Kathryn Gin Lum, Associate Professor of Religious Studies and History at Stanford University

Kathryn Gin Lum is an associate professor visiting from Stanford University with a focus in Religious Studies and History. This Wednesday, as a part of the College’s Race and Religion Lecture Series, Gin Lum gave a presentation to Oberlin students on her book, Heathen: Religion and Race in American History, published May 2022 by Harvard University Press. The lecture series aims to expand the dialogue about the roles race and religion play in Oberlin’s history, and how this history impacts Oberlin’s position in broader society.

This interview has been edited for length and clarity.

Can you discuss your recently published book, Heathen: Religion and Race in American History, and why you traveled to present it in Oberlin? 

The talk was framed as part of a new lecture series on race and religion, oriented around the Memorial Arch in particular, which was built to commemorate the deaths of missionaries and the Boxer Uprising. From what I understood from the invitation, my talk is trying to help contextualize the missionary outlook and think about the relationship between religious othering and racism. The talk is essentially an overview of the book, trying to understand the various arguments that I make in the book and how they connect this kind of outlook to a racial one.

When writing this story, did you draw connections to your previous publication, Damned Nation: Hell in America from the Revolution to Reconstruction?

 Yes, definitely. The first book was really focused on just one century between the Revolution and Reconstruction in America. It was more like a domestic story within the boundaries of the nation-state. But in thinking about hell, I was like, a huge proportion of the people expected to go to hell in this period of time were so-called heathens. That book touches on it, but it doesn’t do as much of it as I ended up doing in the second book. Part of that is just the constraints of the first book being a graduate dissertation, and I just couldn’t do a book of the scope at that point. This one is more synthetic, so it covers centuries and tries to look at the global outlook.

 In your book, you explore how the idea of the “heathen” has persisted in religious and secular discourse around race, from the colonial era to the present day. Are certain racial groups more connected to the idea of the “heathen” than others? 

That’s such a good question. One of the main claims that the book tries to make is that the category is this broad, encompassing umbrella, so it sweeps all sorts of different racial groups under the heading of heathen. So what the term does is it creates a kind of binary between the heathen and the white Christian. It’s not that this binary is more important than racial hierarchies, but that we have to look at both ways of rationalizing what we understand about how race works in America. Racial hierarchies can work like a divide-and-conquer strategy, pitting different groups against each other, but this binary, I argue, basically just works to set up the white savior. To create the savior of the white savior against all of these others.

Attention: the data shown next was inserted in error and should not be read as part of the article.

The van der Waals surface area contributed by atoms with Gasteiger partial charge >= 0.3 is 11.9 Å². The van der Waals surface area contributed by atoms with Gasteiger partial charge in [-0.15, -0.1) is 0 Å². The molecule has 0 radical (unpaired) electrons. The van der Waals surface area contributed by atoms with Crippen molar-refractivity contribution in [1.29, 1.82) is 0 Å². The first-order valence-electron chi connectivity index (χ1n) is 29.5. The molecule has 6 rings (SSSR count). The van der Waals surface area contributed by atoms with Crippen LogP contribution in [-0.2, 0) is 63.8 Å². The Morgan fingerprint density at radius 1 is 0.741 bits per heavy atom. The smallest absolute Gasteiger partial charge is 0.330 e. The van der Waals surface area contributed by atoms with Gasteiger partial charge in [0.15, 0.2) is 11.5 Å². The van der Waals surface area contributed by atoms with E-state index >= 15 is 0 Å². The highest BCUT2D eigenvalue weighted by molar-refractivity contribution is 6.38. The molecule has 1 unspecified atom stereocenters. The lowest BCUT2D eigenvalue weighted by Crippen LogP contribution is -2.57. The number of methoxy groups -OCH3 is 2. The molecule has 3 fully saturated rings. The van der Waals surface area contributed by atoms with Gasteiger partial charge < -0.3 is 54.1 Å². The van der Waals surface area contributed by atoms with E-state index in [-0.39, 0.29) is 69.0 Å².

Did anything throughout your life inspire you to write this book?

I think any academic, if you dig, has a personal reason for why we do what we do. I write about this a little bit in the beginning of the book, but I was raised in a pretty conservative denomination, and my family members are immigrants from China and Hong Kong. I was born here. I grew up here, but I was always raised to believe I was blessed, particularly blessed to be born in the United States into a Christian family. I grew up wondering about ancestors and relatives that I didn’t know in Hong Kong and China. I grew up thinking people who were not Christian were damned, feeling guilt and responsibility around that and wondering why I was so lucky to have been born here. What if my family hadn’t come — what would’ve happened to me? So I say in the book that childhood me could have been like a primary source for historian me. The kinds of questions that I grew up with are what I write about.

You mentioned this in the beginning of our interview, but what impact does the Oberlin Memorial Arch have on your presentation? 

I was familiar with the Boxer Uprising and the story of the missionaries, but I didn’t know what the Arch was. When Professor Ann Sherif reached out to me about the talk, she said, “We want to orient it around this arch,” so I did some digging on the interwebs just to see what I could find. I’m not gonna go into depth about the history of the arch itself, because I’m sure people here know more about that than I do. Although I’ve been interested to hear that students were saying that they haven’t looked at the inscriptions. I think that the professors who organized this lecture series really want the Arch to become something that people talk about again.